According to the UNHCR, as of July 2015, 4.1 million refugees have left Syria’s war zones, ‘making the Syrian conflict the UN refugee agency’s worst crisis for almost a quarter of a century.’3 Most Syrian refugees live in Jordan, Turkey and Lebanon. Along with other groups of refugees coming from Afghanistan, Iraq and Africa, they are searching for peace – apart from their Islamic dominated societies – the educated and uneducated among them. Doubtless each has an explanation for the conflict but in the end all genuine refugees are reduced to poverty. One surgeon who owned three houses in Syria had been reduced to living in a tent with his fellow countrymen, as his houses had been bombed and he had no future hope of living and working in his own country. He also, doubtless, wants to be ‘a person’, as western civilisation understands it and sees Europe as the place to be one. One can ask why the rich Arab Persian Gulf states do not take in refugees from Syria or elsewhere. The reality is that the Gulf does not like granting refugee status to anyone, even fellow Muslims (about which the media is silent). In addition the Gulf countries are not signatories to the international conventions on refugee rights that Western countries and indeed most world countries have signed up to (another fact about which the media is silent).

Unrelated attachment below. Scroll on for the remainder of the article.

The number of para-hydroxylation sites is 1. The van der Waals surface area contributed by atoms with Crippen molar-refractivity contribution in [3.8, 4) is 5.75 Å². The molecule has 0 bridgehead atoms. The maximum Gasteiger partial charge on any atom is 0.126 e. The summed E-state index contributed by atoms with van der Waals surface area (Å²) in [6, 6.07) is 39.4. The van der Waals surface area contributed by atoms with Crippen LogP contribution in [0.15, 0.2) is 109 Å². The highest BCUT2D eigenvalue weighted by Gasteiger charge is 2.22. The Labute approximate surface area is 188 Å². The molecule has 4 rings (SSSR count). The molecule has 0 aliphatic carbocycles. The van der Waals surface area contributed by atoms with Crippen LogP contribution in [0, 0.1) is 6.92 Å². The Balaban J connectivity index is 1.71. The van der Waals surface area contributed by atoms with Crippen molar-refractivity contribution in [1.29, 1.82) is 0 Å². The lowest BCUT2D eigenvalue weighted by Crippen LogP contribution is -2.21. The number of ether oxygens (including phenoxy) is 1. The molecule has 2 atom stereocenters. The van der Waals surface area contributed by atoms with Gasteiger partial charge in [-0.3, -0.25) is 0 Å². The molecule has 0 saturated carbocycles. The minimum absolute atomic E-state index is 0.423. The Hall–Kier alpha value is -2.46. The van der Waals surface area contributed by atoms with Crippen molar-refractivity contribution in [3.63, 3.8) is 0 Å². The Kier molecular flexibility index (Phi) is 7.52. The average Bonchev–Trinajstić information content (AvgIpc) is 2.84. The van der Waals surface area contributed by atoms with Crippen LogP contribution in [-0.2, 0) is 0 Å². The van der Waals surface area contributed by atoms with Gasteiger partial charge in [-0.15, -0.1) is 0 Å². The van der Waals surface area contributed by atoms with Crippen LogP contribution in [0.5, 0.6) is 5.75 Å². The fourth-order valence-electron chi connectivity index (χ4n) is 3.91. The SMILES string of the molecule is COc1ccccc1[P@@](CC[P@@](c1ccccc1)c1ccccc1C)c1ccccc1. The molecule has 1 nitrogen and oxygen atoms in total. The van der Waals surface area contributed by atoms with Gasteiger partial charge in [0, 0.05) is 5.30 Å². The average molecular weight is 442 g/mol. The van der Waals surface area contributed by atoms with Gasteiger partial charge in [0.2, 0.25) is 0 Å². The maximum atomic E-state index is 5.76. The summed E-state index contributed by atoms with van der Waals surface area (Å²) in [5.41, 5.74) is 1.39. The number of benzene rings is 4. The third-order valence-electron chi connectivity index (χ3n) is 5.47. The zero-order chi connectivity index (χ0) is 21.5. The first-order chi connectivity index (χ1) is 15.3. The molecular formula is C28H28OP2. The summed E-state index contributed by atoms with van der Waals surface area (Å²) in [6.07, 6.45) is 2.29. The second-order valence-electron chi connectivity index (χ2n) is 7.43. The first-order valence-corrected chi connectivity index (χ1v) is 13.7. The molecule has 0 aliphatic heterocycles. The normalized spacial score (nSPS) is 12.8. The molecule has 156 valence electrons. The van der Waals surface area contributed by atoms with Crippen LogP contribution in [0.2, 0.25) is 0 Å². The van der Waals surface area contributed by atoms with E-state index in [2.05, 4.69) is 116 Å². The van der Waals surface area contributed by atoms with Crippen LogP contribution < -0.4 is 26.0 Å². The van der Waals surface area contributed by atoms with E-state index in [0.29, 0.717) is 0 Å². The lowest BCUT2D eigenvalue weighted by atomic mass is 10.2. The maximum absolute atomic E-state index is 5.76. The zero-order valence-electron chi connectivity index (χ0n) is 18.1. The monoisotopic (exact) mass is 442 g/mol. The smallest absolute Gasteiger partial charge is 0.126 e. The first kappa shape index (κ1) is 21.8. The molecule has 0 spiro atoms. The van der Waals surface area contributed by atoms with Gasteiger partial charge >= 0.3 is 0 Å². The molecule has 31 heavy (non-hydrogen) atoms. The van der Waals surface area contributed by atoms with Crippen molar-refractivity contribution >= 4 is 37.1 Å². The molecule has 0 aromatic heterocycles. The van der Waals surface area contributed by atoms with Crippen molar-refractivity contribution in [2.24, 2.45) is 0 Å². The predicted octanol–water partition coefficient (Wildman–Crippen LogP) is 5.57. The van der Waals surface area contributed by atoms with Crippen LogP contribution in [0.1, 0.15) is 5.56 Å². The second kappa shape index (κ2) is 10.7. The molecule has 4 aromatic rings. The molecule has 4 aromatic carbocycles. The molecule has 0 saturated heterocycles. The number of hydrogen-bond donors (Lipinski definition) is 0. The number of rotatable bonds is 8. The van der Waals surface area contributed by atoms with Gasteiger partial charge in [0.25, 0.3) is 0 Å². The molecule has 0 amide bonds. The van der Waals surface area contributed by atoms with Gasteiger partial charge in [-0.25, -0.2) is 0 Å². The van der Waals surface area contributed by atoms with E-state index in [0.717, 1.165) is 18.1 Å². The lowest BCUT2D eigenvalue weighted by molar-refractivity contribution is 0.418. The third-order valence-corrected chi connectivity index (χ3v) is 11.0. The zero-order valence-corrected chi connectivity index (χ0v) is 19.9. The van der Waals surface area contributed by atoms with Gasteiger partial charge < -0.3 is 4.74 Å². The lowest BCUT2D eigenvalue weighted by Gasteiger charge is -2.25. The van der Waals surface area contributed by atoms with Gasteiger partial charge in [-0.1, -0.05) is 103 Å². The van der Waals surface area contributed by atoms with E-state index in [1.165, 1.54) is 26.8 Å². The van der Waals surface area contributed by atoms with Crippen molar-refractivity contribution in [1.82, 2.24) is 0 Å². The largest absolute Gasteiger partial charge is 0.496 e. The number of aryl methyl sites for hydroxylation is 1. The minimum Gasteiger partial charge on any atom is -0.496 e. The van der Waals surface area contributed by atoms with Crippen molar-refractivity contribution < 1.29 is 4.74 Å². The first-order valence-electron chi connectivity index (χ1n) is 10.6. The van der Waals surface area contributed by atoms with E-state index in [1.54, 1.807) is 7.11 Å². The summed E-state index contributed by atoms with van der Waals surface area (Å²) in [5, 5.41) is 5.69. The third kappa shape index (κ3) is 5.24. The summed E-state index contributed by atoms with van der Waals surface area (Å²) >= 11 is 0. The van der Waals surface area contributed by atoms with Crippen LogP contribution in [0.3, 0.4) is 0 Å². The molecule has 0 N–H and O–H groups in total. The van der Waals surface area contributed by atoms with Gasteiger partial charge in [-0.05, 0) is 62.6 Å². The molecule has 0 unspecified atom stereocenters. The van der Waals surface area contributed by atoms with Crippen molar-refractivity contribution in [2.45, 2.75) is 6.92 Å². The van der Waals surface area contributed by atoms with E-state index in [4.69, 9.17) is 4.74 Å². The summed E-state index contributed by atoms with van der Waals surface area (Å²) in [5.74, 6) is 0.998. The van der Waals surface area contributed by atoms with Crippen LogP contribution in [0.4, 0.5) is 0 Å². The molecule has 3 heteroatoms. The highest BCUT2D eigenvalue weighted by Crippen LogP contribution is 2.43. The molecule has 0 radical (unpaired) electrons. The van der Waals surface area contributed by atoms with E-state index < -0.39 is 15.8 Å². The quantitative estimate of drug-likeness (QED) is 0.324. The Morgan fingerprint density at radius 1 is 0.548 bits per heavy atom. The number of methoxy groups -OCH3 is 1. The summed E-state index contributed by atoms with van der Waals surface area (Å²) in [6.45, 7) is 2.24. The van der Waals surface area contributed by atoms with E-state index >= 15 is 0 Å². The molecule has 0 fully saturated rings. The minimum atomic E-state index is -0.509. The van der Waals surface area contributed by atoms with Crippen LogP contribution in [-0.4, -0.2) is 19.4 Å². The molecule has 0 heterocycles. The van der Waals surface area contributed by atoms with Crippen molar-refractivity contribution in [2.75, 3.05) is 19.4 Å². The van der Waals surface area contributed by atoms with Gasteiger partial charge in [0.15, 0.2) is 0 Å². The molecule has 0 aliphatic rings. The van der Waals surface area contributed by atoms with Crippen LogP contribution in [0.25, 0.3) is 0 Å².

In the meantime, there are some ironies to ponder in all this. First,  while  some may think ruefully of the Siege of Vienna of 1683 when Christendom united to keep  the ‘Muslim hordes’  out of Europe – in reality the Muslims coming now are not bearing flags of Islamic conquest nor are they preaching Allah all the way – at least not for now.  They have, in some qualified sense, opted for Europe and what it represents in terms of social life, whose very system the leaders of  Islam despise. The irony is not only that they have done so but that Europeans do not see the victory of their own civilisation’s ideas, the underlying reasons they have done so. It is not only the money – it is something else that draws many of them – as the refugees say – the desire to be persons.